(Down the page on the press release): "AT&T allows any unlocked GSM device that operates on 850 or 1900 MHz frequency on its network, and there is no minimum term commitment required."

      What I'm iffy on is how many of the new devices are GSM and what the future of GSM is. AT&T claims that their GSM infrastructure will support 4G services on GSM devices, but I don't know enough about it to know if this is just empty propaganda.
    • Sure ...

      ... if those devices are sold by the companies providing their phones today. Are they likely to trust Linux-based products from some start-up though? Not so much!

      You don't have to sell the 'cellcos' on Linux, you have to sell their suppliers - the guys making the phones/smartphones themselves.
      M Wagner
  • Wot Integrated Product Stack...?

    Don't be lured into thinking that a mobile flavour of anything is going to challenge MS's integrated product stack. It's a start but a long cry from having an integrated office suite that can combine with a mail / calendar server, reverese-proxy server, with a secure collaborative environment. (Anyone with an Exchange server that bought Blackberry infrastructure should be instantly dismissed for gross incompetence!)

    Techies always assume that it's just some code to integrate. That's neither sustainable nor responsive to the business's needs.

    I long for the day when the Linux community can start focussing on the business need and provide some real competition... but this is headed in the right direction.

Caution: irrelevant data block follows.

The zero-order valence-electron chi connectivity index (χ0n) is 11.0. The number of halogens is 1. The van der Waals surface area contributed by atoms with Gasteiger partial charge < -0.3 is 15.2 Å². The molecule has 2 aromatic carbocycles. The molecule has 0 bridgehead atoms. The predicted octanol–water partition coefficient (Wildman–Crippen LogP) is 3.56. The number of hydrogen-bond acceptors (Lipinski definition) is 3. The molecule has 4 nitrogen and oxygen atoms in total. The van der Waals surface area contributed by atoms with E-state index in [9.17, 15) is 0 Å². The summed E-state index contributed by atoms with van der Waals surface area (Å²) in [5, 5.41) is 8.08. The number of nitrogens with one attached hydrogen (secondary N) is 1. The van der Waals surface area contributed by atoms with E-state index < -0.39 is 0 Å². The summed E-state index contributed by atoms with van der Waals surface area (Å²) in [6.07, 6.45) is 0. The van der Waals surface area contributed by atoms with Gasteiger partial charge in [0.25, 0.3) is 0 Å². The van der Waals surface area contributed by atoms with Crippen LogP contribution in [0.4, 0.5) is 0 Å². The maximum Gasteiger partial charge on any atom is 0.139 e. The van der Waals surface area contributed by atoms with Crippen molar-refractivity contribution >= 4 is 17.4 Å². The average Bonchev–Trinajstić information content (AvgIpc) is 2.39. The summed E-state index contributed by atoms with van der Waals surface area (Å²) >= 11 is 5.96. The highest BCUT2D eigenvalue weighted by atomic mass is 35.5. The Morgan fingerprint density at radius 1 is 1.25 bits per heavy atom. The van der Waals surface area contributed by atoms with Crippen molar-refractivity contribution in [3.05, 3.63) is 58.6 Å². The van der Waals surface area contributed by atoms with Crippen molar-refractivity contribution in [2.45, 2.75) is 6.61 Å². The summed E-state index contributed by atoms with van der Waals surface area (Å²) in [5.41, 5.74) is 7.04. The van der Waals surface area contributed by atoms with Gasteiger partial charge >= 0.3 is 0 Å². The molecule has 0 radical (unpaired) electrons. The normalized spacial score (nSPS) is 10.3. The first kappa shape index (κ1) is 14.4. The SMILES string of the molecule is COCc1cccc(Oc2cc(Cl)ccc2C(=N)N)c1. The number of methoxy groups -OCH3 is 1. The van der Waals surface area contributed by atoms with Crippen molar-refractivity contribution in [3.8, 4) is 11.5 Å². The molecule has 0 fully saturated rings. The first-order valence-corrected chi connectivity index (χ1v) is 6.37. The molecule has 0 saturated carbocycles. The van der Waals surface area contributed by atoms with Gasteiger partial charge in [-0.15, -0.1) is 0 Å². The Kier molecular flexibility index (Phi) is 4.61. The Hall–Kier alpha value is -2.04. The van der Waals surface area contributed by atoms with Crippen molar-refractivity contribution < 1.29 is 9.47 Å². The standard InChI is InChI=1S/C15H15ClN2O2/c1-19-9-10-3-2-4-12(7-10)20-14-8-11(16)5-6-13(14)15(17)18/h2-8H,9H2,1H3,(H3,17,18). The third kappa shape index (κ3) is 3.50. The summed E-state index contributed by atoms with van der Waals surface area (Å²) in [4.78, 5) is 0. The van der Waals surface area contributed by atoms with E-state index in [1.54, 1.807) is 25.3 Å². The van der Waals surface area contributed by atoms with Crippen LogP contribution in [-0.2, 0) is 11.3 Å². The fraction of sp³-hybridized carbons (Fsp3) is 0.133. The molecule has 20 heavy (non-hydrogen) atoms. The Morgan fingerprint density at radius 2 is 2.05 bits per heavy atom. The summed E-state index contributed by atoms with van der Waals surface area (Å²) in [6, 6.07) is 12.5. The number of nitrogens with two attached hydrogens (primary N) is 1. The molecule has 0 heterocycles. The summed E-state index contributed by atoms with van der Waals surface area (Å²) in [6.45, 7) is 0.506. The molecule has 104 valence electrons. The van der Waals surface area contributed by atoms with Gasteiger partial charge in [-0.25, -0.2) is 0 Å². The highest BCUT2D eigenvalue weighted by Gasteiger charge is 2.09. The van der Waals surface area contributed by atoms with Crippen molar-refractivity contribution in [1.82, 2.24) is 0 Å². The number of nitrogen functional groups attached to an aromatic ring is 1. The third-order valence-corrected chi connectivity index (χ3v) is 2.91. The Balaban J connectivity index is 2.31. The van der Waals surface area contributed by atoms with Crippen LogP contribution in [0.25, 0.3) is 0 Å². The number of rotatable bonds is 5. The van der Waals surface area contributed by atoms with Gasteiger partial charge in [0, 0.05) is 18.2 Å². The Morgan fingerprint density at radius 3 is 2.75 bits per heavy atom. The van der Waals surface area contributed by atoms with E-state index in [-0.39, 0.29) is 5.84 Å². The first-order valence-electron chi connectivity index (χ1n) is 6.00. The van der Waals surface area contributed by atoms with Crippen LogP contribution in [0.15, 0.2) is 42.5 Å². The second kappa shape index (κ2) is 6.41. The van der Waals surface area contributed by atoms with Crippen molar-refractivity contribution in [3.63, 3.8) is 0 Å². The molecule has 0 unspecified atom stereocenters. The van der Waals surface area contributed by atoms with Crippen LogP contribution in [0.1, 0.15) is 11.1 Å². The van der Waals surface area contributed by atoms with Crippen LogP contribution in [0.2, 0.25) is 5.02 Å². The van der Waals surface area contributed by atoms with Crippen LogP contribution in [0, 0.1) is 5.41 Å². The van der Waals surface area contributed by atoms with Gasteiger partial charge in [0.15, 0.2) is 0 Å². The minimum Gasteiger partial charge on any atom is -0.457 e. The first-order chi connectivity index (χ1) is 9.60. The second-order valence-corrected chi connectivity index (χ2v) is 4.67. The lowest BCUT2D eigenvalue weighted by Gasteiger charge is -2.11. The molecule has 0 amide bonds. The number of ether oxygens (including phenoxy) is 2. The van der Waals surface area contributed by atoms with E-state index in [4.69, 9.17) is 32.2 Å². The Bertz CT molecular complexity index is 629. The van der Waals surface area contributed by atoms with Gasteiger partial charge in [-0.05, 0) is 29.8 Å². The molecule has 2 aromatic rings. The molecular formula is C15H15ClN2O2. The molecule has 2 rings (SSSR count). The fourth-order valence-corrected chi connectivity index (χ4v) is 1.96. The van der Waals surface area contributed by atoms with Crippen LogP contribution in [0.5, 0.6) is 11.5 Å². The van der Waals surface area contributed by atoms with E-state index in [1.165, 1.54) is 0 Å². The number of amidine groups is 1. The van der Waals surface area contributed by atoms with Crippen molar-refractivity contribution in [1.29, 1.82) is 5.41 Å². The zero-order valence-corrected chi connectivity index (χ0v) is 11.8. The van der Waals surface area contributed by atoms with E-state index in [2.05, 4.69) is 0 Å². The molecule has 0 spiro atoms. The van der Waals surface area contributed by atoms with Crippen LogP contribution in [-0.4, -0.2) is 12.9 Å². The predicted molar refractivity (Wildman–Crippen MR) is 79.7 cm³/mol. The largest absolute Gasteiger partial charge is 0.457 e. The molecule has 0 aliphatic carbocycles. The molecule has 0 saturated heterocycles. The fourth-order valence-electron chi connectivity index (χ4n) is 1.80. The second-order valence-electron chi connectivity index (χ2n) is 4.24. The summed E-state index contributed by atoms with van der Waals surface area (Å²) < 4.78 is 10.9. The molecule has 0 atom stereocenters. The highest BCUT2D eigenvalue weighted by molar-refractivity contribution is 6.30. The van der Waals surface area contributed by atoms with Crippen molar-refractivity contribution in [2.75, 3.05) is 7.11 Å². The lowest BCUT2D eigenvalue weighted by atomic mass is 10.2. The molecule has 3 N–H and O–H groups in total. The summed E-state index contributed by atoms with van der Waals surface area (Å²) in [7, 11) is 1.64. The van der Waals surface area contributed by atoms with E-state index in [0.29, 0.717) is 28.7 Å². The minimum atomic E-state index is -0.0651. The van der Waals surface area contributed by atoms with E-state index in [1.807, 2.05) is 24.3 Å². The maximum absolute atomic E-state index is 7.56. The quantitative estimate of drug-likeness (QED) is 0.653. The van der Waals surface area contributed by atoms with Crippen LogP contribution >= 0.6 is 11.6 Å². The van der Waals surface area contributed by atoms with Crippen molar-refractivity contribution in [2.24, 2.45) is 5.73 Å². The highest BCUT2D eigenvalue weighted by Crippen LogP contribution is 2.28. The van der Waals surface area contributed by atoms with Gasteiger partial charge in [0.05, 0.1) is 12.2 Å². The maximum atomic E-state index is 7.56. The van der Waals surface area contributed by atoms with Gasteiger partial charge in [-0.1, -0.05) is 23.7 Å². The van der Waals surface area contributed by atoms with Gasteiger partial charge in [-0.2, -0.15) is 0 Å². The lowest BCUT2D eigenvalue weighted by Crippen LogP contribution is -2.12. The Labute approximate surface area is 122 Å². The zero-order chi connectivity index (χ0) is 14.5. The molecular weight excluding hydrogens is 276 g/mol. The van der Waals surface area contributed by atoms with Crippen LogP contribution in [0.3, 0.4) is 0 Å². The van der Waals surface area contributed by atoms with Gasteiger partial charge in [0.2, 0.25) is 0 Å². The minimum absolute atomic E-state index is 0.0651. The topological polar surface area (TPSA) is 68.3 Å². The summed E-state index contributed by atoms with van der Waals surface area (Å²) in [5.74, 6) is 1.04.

David Gale
  • RE: Backed by Intel, Ubuntu, Google, mobile linux is poised for commercial takeoff in 2008

    I don't know. For me I use Linux wherever I can but with my use of Pocket PCs I have thought that Windows Mobile was the one place MS got it right.
    Small footprint compared to desktop Windows, fast compared to desktop windows but with 100% integration with the desktop windwos platform.
    Heck they gave the development software away free as well.
    I rarely if ever suggest a windows product but in a world where business desktops are mostly windows and with Mobile so much better then pretty much everything else available especially when people want to carry crackberries, common.
    Now if Linux systems become available that can integrate as well with desktop linux as Mobile does with desktop Windows (I have 2 desktop Linux systems, A desktop Windows and a laptop with Windows and a laptop with linux) and it works as well as my Windwos mobile (and it will have to work with my IRDA keyboard as well, I like a full sized keyboard at times even when camping) and it works with the Data providers here, at evdo speeds then I will switch. I would love to drop Desktop Windows and mobile if I could but until I can move everything to Linux and it works, I can't.
  • Linux is code typing entry

    It's not click and run.Intel and Google must be this code stuff too.
  • RE: Backed by Intel, Ubuntu, Google, mobile linux is poised for commercial

    Linux: Ubuntu

    I have been using Ubuntu for 14 days. I am now using it about 90 % of the time. I have implemented WINE but find it seems to ?run into a wall? quite often. My major issue with Linux has nothing to do with the Linux world. The makes of computer devices do not support the easy installation of drivers with any operating system except Windows. Here I am referring to Linksys's device WUSB54ag. This is a USB network interface device.